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285 . . Dewatering and separation of sediment into coarse (clean) and fine (contaminated) fraction using centrifuges and hydrocyclones. 1. Further treatment of contaminated fraction by acid leaching/ion exchange (for metals), thermal treatment (for mercury), solvent extraction (for PAHs and oil). 2. Re-use of decontaminated material or landfill disposal This option reduces the volume of highly contaminated sediments but involves a high initial cost for equipment. Decontamination of PCB-contaminated sediments by low-temperature oxidation, chlorine removal, pyrolysis, removing and concentrating, vitrification, use of microorganisms or different chemical treat- ments. In situ containment of contaminated sediments by synthetic mem- branes. In situ chemical treatment and microbiological treatment. Various biological treatments. Some Limitations and Remedial Options Requiring More Testing Hydraulic control navigation relocation: suitable for docking slips/shipping channels; minimizes resuspension of contaminants during shipping activities. Reclamation of strip mines and quarries: proximity of site is the major constraint, groundwater impact must be considered. Estimated cost, $12.50/yd3/for 200 mi transportation. Landfill: considered as a poor use of available expensive landfill space. Estimated cost, $3.00/yd3 (disposal), $0.45/yd3/mi transport to site). Upland fill: Geographic limitations, availability of land, trans- port to the site. Estimated cost, $0.50/yd3/mi (pumping), $185,000/mi (pipe-capital cost). The complexity associated with the selection of suitable remedial options can be demonstrated by Table 1, which summarizes technologies associated with PCB-contaminated sediment. The technologies listed have been excerpted from PCB Sediment Decontamination: Technical/ Economic Assessment of Sel ected Al ternative Treatment, Research Triangle Institute for the U.S. EPA, December 1986. BASELINE MAPPING Before deciding an an appropriate remedial option, one must know the nature and extent of sediment contamination. Baseline mapping and sampling of an area in question is essential. Mapping identifies the geographic extent of sediment accumulation zones versus erosional areas. This information allows for making loading calculations (once the accumulation rate is known). Also, mapping leads to a subjective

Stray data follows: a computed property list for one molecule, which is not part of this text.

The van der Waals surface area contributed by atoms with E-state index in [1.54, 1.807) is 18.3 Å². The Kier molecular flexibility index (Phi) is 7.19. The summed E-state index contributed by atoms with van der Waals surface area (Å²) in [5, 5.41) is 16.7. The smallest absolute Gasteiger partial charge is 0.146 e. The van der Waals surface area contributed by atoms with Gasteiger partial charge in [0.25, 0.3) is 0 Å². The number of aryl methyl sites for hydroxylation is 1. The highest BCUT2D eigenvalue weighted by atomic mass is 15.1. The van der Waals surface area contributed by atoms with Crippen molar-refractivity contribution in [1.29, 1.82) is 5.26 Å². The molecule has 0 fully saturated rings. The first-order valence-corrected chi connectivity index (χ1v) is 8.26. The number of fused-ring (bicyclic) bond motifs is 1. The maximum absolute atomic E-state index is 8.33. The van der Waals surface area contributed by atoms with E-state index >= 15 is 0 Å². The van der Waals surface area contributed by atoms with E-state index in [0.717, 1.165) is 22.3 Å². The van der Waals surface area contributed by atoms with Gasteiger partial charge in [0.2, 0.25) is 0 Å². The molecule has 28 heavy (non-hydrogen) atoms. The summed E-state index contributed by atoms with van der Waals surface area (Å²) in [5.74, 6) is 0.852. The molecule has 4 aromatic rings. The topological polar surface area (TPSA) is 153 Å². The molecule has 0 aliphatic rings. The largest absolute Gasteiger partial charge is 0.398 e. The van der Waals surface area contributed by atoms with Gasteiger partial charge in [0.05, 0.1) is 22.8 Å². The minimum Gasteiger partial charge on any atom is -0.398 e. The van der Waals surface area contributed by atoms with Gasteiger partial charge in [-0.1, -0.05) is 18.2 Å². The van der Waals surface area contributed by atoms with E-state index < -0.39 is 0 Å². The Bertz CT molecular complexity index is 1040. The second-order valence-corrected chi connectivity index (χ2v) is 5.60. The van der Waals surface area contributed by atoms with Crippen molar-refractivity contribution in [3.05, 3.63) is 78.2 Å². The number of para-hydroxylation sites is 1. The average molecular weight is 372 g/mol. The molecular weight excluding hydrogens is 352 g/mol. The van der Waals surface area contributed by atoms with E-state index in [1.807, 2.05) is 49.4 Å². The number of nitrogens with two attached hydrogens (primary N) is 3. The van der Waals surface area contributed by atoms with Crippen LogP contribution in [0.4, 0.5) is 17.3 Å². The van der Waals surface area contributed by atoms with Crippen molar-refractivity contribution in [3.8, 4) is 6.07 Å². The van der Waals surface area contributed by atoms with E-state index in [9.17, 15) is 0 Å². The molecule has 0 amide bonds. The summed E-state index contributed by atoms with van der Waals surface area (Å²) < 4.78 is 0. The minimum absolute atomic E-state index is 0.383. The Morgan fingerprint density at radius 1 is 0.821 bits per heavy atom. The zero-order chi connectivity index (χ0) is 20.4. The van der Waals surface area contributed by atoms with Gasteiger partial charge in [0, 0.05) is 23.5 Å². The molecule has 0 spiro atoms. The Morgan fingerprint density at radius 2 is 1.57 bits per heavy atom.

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290 understanding of the physical conditions for implementing certain con- trols within an area of concern. Baseline maps provide the basis for modeling resuspension and trans- port in an area and gives additional information on sediment movement into a receiving water body. Equally important as mapping is the formulation of a comprehensive sediment collection program involving streams and suspended sediments, bottom sediments, sediment resuspension and transport, sediment chemis- try, nutrients, organics and sediment toxicity and bioavailability. OBSERVATIONS . A knowledge of the ranges of sediment contamination and hot spots determines the nature and feasibility of each option. Unless the material is clean, a potential for exposure to the eco- system already exists. Therefore, the remedial option chosen must minimize or eliminate that exposure pathway. Most options can involve removal of the potential risk of exposure to another compartment of the environment. There is a need to consider the long-term management of the option chosen (stewardship). When faced with a range of contamination one must investigate the utility of a variety of remedial options having both short-term and long-term feasibility. There is rarely a quick-fix option for areas possessing a range of contamination. CONCLUSIONS AND RESEARCH RECOMMENDATIONS 1. Technologies for remediating contaminated sediments, which are already being employed outside the Great Lakes basin require imme- diate, first-hand evaluation, and where feasible, they should be used in the Great Lakes. 2. These technologies presently at or near pilot-scale operation need to be comparatively tested in one or more large-scale demonstration projects. 3. The more rapid development of technologies currently under investi- gation in the laboratory needs to be supported and encouraged. 4. Further research associated with in situ treatment techniques, in particular, and techniques for inactivation and destruction are necessary.